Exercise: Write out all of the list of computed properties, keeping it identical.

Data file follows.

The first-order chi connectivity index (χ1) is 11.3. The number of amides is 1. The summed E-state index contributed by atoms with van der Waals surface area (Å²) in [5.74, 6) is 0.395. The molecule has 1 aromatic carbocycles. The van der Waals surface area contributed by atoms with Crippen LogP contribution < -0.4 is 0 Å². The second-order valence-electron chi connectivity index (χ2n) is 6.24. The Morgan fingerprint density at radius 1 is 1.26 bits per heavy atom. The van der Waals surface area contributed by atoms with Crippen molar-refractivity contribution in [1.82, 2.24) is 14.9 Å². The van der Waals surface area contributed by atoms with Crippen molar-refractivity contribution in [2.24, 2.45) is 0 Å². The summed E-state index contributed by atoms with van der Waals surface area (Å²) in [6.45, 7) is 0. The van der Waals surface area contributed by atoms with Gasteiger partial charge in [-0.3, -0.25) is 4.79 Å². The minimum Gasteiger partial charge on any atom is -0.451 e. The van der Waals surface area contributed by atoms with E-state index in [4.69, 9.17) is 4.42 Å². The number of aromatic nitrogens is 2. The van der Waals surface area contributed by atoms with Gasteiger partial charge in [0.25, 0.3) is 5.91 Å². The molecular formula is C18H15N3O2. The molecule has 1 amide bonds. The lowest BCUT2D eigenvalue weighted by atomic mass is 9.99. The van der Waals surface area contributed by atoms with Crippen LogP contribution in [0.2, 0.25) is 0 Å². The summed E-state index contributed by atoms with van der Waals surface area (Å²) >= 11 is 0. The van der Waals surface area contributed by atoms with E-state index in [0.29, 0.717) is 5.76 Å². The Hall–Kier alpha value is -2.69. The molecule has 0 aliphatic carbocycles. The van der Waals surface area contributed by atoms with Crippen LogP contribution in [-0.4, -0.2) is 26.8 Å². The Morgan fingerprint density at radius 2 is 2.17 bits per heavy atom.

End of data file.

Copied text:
The first-order chi connectivity index (χ1) is 11.3. The number of amides is 1. The summed E-state index contributed by atoms with van der Waals surface area (Å²) in [5.74, 6) is 0.395. The molecule has 1 aromatic carbocycles. The van der Waals surface area contributed by atoms with Crippen LogP contribution < -0.4 is 0 Å². The second-order valence-electron chi connectivity index (χ2n) is 6.24. The Morgan fingerprint density at radius 1 is 1.26 bits per heavy atom. The van der Waals surface area contributed by atoms with Crippen molar-refractivity contribution in [1.82, 2.24) is 14.9 Å². The van der Waals surface area contributed by atoms with Crippen molar-refractivity contribution in [2.24, 2.45) is 0 Å². The summed E-state index contributed by atoms with van der Waals surface area (Å²) in [6.45, 7) is 0. The van der Waals surface area contributed by atoms with Gasteiger partial charge in [-0.3, -0.25) is 4.79 Å². The minimum Gasteiger partial charge on any atom is -0.451 e. The van der Waals surface area contributed by atoms with E-state index in [4.69, 9.17) is 4.42 Å². The number of aromatic nitrogens is 2. The van der Waals surface area contributed by atoms with Gasteiger partial charge in [0.25, 0.3) is 5.91 Å². The molecular formula is C18H15N3O2. The molecule has 1 amide bonds. The lowest BCUT2D eigenvalue weighted by atomic mass is 9.99. The van der Waals surface area contributed by atoms with Crippen LogP contribution in [0.2, 0.25) is 0 Å². The summed E-state index contributed by atoms with van der Waals surface area (Å²) >= 11 is 0. The van der Waals surface area contributed by atoms with E-state index in [0.29, 0.717) is 5.76 Å². The Hall–Kier alpha value is -2.69. The molecule has 0 aliphatic carbocycles. The van der Waals surface area contributed by atoms with Crippen LogP contribution in [-0.4, -0.2) is 26.8 Å². The Morgan fingerprint density at radius 2 is 2.17 bits per heavy atom.